You’ve misjudged your parallel parking job and ended up with a scraped rim.
Don’t panic. You don’t have to take your car to a mechanic and spend an obscene amount for them to fix it. You can do it yourself at home.
Take a look at this DIY guide to learn everything you need to know about alloy wheel scratch repair and learn how to repair scratched rims on your car or pickup!
Rim Scratch Repair first steps
Skip to the good stuff:
- Rim Scratch Repair first steps
- Protect Your Tire
- Buff and Fill the Scrape with Putty
- Prime and Paint to Repair the Scratched Rims
- DIY Alloy Wheel Scratch Repair
Before you start your repairs, take a close look at the wheel of your car to check the full extent of the damage. A few scrapes on your rim aren’t serious. You can fix them on your own with a few basic supplies.
If the tire itself is damaged, you may want to take it to an auto body shop. Driving on a damaged tire is dangerous, and it can result in an accident or serious injuries.
Clean the Rim
Any car rim scratch repair you make will last longer if the surface is clean. To make sure you get all the dirt worked out of the scratch, scrub the rim over with a mild cleaner and paint thinner.
Wash with a Non-Abrasive Cleanser
Find a mild wheel cleaner and spray it over the damaged rim. Use a normal washcloth to scrub the cleaner into the scratch and clean away any debris.
If your tire is filthy, you may want to do a more detailed cleaning. This will wash off most of the major dust and dirt, which will make your repair job easier.
Wash with Paint Thinner
Paint cleaner is a good way to get any last dust off your rim.
You should always wear a respirator and a pair of gloves while handling paint thinner. Dip a clean washcloth into the paint thinner and scrub it over the rim until all the dirt is gone.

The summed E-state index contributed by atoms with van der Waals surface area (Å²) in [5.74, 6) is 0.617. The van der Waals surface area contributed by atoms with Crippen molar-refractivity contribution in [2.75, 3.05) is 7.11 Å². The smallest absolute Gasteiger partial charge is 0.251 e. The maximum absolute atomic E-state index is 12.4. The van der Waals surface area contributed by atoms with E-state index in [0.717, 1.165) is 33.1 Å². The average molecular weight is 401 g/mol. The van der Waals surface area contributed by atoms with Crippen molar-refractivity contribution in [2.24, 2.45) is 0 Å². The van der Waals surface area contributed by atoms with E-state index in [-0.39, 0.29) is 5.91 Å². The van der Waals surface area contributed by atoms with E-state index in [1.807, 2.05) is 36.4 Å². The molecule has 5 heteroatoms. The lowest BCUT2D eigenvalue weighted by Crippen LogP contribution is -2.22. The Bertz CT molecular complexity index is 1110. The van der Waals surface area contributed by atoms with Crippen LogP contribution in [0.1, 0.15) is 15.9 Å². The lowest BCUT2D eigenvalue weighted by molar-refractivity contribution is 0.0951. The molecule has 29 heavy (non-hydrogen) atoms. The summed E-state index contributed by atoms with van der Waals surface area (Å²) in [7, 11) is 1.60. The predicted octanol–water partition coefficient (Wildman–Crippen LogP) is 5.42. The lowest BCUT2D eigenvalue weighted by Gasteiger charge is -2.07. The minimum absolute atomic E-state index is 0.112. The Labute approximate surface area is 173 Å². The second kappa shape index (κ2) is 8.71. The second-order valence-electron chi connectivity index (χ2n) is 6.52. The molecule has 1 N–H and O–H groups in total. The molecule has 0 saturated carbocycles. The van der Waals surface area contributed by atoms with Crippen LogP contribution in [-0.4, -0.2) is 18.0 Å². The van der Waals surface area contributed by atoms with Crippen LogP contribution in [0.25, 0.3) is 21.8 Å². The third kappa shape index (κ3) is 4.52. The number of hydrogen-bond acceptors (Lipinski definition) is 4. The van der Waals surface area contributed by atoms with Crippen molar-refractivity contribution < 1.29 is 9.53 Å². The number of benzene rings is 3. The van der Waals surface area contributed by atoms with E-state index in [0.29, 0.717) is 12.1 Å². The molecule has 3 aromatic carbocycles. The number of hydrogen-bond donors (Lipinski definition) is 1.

Dry the Rim
After cleaning away all that dirt and dust, make sure you dry the rim with a lint-free cloth. If you don’t have a lint-free cloth, you can also let your rim air dry on their own.
The rim must dry all the way before you continue with the repairs. If you try working with a wet rim, the repairs won’t stick.
Protect Your Tire
Put a layer of masking tape over your tire. This should be at least one to two inches thick. As you start to sand and paint your rim, the tape will protect your tire from damage. It will also prevent any debris from getting on your tire.
Buff and Fill the Scrape with Putty
You’ll need two different types of sandpaper for this part of the repair process. Make sure you have 240 grit sandpaper and 400 grit sandpaper. You’ll also need to get a container of metal-reinforced spot putty.
Keep a dry cloth on hand so you can wipe any dust and debris away.
Buff with 240 Grit Sandpaper
Holding the back of your sandpaper, rub the scratches to smooth any bumps or edges. Be careful not to buff any undamaged areas. Make sure you’re only buffing the scrapes and scratches.
Keep sanding the scratches until they feel smooth when you run your fingers over them.
Fill with Metal-Reinforced Spot Putty
Use a putty knife to apply the metal-reinforced spot putty on the scraped area. You’ll need to put some pressure on the knife to ensure the putty makes its way into the scratches.